U.S. economic report shows Medford area's GDP in lower third nationwide

The economy has been bad all over, but it's been worse in Southern Oregon than most places, according to a U.S. Bureau of Economic Analysis report released Wednesday.

The Medford Metropolitan Statistical Area, which takes in all of Jackson County, was in the bottom third nationally during 2009, when the local gross domestic product plunged for the second year in a row.

Jackson County's inflation-adjusted gross domestic product for 2007 was $6.12 billion. The county's GDP dropped by 4.7 percent to $5.834 billion in 2008, then it got even worse, dropping 5.2 percent to $5.53 billion during 2009.

During that same period, Jackson County's unemployment rate more than doubled — from 5.9 percent to 11.9 percent.

The largest contributor to the fall-off was lack of construction, said Ralph Rodriguez, an economist with the BEA in Washington, D.C. "The second largest subtractor from growth was durable goods, such as boat building."

Construction inactivity subtracted 1.65 percent form the local GDP, the report said.

During 2009, 292 of the nation's 366 metro areas — 80 percent — saw economic decline. But only 77 areas had it worse than Medford.

In the Far West region that takes in Oregon, Washington, California and Nevada, 35 of the 48 metro areas slipped. Only 10 saw a worse drop than Medford.

Nationally, real GDP fell 2.4 percent in 2009 after declining .4 percent in 2008.

The continued decline in construction over the past few years hurt the Rocky Mountain, Southwest, Southeast and Far West regions the most.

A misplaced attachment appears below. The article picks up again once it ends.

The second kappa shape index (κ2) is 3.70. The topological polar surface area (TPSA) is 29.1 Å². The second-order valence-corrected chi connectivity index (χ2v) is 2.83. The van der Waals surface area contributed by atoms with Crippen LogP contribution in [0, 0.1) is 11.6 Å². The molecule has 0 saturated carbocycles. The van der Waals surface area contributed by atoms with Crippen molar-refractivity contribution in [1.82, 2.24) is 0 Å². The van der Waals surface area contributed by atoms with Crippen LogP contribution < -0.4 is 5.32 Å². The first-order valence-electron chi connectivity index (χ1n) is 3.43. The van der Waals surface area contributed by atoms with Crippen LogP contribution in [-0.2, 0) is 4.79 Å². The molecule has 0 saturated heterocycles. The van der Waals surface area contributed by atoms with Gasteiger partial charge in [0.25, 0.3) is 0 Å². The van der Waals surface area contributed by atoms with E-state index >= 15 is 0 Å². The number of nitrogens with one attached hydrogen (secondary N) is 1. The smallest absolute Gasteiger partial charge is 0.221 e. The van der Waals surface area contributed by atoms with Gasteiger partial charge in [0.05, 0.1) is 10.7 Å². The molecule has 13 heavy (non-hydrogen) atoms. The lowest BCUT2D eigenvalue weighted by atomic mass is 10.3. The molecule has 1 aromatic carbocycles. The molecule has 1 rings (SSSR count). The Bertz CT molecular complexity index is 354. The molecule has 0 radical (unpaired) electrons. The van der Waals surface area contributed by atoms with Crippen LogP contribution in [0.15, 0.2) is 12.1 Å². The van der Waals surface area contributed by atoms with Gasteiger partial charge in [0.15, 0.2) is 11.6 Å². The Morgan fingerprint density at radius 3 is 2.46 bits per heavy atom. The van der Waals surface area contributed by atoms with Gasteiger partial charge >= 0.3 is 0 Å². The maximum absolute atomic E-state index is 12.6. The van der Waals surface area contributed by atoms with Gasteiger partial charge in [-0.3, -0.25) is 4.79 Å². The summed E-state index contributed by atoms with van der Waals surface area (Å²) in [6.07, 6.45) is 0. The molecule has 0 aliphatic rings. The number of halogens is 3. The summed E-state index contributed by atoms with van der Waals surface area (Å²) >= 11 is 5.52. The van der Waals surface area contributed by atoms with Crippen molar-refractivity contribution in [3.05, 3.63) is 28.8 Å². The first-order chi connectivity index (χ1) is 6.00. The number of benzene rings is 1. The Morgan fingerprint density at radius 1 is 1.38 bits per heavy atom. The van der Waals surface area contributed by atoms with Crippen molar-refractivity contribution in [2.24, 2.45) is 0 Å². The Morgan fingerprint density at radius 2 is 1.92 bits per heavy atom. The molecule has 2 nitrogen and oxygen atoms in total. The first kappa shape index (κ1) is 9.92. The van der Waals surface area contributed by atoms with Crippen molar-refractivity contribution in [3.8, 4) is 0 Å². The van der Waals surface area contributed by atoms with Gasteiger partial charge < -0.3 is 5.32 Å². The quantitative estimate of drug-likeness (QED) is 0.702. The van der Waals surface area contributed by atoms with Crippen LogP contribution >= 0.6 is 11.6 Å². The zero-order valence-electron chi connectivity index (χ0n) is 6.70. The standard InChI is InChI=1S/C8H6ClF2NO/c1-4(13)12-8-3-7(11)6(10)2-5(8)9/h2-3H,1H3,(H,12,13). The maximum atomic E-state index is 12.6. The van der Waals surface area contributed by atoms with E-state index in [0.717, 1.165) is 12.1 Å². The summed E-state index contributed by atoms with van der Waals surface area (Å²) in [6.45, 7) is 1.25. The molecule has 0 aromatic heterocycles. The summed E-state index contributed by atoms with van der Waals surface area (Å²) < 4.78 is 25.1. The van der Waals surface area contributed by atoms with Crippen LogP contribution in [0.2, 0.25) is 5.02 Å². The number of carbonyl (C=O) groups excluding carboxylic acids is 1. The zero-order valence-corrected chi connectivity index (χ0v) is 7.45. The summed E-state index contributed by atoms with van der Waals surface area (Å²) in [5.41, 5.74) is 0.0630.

"While the construction industry shut down, some of our other products did well through the recession," said Alec Miller, an economist with REMI Northwest in Medford. "Helicopters did well. Construction tends to be a more volatile industry. When the region gets going again, it will come back faster than some of the manufacturing regions. We're starting to see it come back with a few new houses going up around the valley, but we're probably not seeing the spec houses we saw a few years ago."

In contrast to most industries, the bureau reported, natural resources and mining showed strong growth in 2009. Growth in mining resulted from sharp declines in prices for petroleum, natural gas and other mining products. Growth accelerated in 70 metropolitan areas, most notably in areas where natural resources and mining industries are concentrated, such as Casper, Wyo., and Oklahoma City, Okla.

Casper's 22.4 percent real GDP growth was the most of any metropolitan area in 2009, due largely to growth in the mining sector.

"There is still logging going on, and we still have some mills," Miller said. "But obviously they are heavily connected to construction."

Rodriguez said the latest statistics provided little in the way of future trends, or even 2010 performance.

"We're pretty much looking backward into the rearview mirror," Rodriguez said. "We'll know more in September (when the preliminary 2010 numbers are released)."

Share This Story